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PPC blog

Taking a toolbox approach to FTTH deployments

Posted by Simon Roberts

Interest is rapidly growing across the African continent into new fiber to the home (FTTH) ‘last drop’ techniques that turn ‘homes passed’ into ‘homes covered’.

That was the message I took away from the recent FTTH Council Africa Conference in Johannesburg, South Africa. The well-attended event, hosted in the imposing Turbine Hall, was full of presentations and discussions about overcoming implementation challenges and delivering the benefits of fiber to the home networks.

Africa is part way through a transformation when it comes to broadband connectivity. Submarine cables deliver huge capacity to multiple locations around the continent’s coast, but the vast majority of the population is not yet connected. Internet use has grown by a staggering 5320% since 2000 (6 times greater than the rest of the world), but just 21% of the population is online. This is less than half the global average of 43%. Clearly there is work to do, but there is a huge amount being done to bridge this gap.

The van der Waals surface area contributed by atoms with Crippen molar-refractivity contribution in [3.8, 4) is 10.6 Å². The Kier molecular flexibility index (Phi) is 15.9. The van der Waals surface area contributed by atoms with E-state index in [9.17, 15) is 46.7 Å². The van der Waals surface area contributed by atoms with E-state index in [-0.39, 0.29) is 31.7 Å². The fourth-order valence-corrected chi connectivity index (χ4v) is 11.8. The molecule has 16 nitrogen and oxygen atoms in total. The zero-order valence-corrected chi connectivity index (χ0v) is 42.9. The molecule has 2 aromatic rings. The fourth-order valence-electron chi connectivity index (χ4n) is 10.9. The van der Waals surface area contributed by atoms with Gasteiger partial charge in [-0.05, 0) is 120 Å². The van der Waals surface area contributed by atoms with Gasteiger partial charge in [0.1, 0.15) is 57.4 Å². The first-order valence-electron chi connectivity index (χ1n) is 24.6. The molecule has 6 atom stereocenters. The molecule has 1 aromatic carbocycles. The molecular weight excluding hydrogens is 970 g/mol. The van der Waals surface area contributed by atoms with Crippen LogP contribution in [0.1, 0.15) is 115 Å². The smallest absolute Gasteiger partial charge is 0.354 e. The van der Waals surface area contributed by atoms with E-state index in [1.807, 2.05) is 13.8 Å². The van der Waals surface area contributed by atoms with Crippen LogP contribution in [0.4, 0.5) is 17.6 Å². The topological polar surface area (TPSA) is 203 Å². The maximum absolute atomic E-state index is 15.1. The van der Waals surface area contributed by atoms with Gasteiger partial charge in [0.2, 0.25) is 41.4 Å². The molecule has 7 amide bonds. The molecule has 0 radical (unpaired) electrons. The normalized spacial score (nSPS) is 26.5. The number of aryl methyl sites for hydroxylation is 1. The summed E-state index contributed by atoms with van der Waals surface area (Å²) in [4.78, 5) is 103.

Topics: Fiber to the premises, Fiber to the home, Costs/ROI, Market trends

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Mobily speeds up FTTH implementations with pushable fiber

Posted by Simon Roberts

Operators around the world are in the midst of major roll-outs of Fiber to the Home/Fiber to the Premises (FTTH/P) networks.

Ensuring these deployments are both fast and cost-effective is critical to their success, with operators and installers looking for ways of increasing efficiency and reducing unnecessary expense during the network deployment process.

A good example of a company successfully meeting this challenge is Mobily, the second operator in the Kingdom of Saudi Arabia.

Mobily’s implementation challenge

Mobily is currently connecting around 2,000 new fiber customers a month. FTTH implementations are carried out by external contractors, using products approved by Mobily. PPC's low risk and cost effective Miniflex fiber optic cable is one of those solutions.